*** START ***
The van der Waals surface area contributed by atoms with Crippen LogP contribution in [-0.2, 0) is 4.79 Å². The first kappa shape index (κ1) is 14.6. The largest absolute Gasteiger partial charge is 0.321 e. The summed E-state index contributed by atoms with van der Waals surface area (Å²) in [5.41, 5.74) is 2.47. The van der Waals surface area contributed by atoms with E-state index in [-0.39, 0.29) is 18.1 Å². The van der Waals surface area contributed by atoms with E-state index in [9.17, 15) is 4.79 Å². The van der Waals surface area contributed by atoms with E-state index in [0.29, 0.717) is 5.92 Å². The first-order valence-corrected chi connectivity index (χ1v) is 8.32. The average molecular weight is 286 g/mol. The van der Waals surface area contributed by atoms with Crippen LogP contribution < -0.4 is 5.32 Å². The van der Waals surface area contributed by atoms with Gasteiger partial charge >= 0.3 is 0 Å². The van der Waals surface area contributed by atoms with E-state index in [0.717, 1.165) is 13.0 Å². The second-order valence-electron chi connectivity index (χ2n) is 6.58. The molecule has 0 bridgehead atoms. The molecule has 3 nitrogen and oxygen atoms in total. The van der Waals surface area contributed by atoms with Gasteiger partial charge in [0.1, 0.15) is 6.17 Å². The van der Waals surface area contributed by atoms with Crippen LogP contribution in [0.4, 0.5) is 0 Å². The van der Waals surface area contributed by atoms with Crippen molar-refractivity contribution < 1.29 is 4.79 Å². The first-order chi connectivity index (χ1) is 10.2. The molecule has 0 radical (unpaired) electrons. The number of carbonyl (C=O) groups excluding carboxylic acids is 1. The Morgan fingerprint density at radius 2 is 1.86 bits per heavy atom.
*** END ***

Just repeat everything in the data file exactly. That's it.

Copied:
The van der Waals surface area contributed by atoms with Crippen LogP contribution in [-0.2, 0) is 4.79 Å². The first kappa shape index (κ1) is 14.6. The largest absolute Gasteiger partial charge is 0.321 e. The summed E-state index contributed by atoms with van der Waals surface area (Å²) in [5.41, 5.74) is 2.47. The van der Waals surface area contributed by atoms with E-state index in [-0.39, 0.29) is 18.1 Å². The van der Waals surface area contributed by atoms with E-state index in [9.17, 15) is 4.79 Å². The van der Waals surface area contributed by atoms with E-state index in [0.29, 0.717) is 5.92 Å². The first-order valence-corrected chi connectivity index (χ1v) is 8.32. The average molecular weight is 286 g/mol. The van der Waals surface area contributed by atoms with Crippen LogP contribution < -0.4 is 5.32 Å². The van der Waals surface area contributed by atoms with Gasteiger partial charge >= 0.3 is 0 Å². The van der Waals surface area contributed by atoms with E-state index in [0.717, 1.165) is 13.0 Å². The second-order valence-electron chi connectivity index (χ2n) is 6.58. The molecule has 0 bridgehead atoms. The molecule has 3 nitrogen and oxygen atoms in total. The van der Waals surface area contributed by atoms with Gasteiger partial charge in [0.1, 0.15) is 6.17 Å². The van der Waals surface area contributed by atoms with Crippen LogP contribution in [0.4, 0.5) is 0 Å². The van der Waals surface area contributed by atoms with Crippen molar-refractivity contribution < 1.29 is 4.79 Å². The first-order chi connectivity index (χ1) is 10.2. The molecule has 0 radical (unpaired) electrons. The number of carbonyl (C=O) groups excluding carboxylic acids is 1. The Morgan fingerprint density at radius 2 is 1.86 bits per heavy atom.